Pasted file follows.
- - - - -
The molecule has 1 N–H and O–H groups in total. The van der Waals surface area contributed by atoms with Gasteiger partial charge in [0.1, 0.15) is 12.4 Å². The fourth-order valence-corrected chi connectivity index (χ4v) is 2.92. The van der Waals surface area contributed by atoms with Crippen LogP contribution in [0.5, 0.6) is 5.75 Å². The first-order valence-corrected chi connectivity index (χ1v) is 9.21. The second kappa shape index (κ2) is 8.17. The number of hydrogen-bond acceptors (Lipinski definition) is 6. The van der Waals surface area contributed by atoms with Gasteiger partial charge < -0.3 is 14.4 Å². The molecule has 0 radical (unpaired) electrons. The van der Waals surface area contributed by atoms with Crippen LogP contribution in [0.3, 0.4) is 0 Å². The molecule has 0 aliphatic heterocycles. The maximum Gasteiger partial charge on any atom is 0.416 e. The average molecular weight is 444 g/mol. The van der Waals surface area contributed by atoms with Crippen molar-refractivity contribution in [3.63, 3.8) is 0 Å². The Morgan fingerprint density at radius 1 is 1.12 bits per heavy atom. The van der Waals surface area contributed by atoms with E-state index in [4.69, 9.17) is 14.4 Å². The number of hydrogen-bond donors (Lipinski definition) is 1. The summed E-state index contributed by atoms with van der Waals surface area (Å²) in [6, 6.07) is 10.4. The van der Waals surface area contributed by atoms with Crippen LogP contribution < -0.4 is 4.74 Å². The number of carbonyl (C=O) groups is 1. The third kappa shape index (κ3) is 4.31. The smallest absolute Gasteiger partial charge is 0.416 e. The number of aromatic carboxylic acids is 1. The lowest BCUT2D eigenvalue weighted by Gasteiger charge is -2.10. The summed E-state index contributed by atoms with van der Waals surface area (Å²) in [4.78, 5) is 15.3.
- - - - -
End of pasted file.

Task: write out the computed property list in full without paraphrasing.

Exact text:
The molecule has 1 N–H and O–H groups in total. The van der Waals surface area contributed by atoms with Gasteiger partial charge in [0.1, 0.15) is 12.4 Å². The fourth-order valence-corrected chi connectivity index (χ4v) is 2.92. The van der Waals surface area contributed by atoms with Crippen LogP contribution in [0.5, 0.6) is 5.75 Å². The first-order valence-corrected chi connectivity index (χ1v) is 9.21. The second kappa shape index (κ2) is 8.17. The number of hydrogen-bond acceptors (Lipinski definition) is 6. The van der Waals surface area contributed by atoms with Gasteiger partial charge < -0.3 is 14.4 Å². The molecule has 0 radical (unpaired) electrons. The van der Waals surface area contributed by atoms with Crippen LogP contribution in [0.3, 0.4) is 0 Å². The molecule has 0 aliphatic heterocycles. The maximum Gasteiger partial charge on any atom is 0.416 e. The average molecular weight is 444 g/mol. The van der Waals surface area contributed by atoms with Crippen molar-refractivity contribution in [3.63, 3.8) is 0 Å². The Morgan fingerprint density at radius 1 is 1.12 bits per heavy atom. The van der Waals surface area contributed by atoms with E-state index in [4.69, 9.17) is 14.4 Å². The number of hydrogen-bond donors (Lipinski definition) is 1. The summed E-state index contributed by atoms with van der Waals surface area (Å²) in [6, 6.07) is 10.4. The van der Waals surface area contributed by atoms with Crippen LogP contribution < -0.4 is 4.74 Å². The number of carbonyl (C=O) groups is 1. The third kappa shape index (κ3) is 4.31. The smallest absolute Gasteiger partial charge is 0.416 e. The number of aromatic carboxylic acids is 1. The lowest BCUT2D eigenvalue weighted by Gasteiger charge is -2.10. The summed E-state index contributed by atoms with van der Waals surface area (Å²) in [4.78, 5) is 15.3.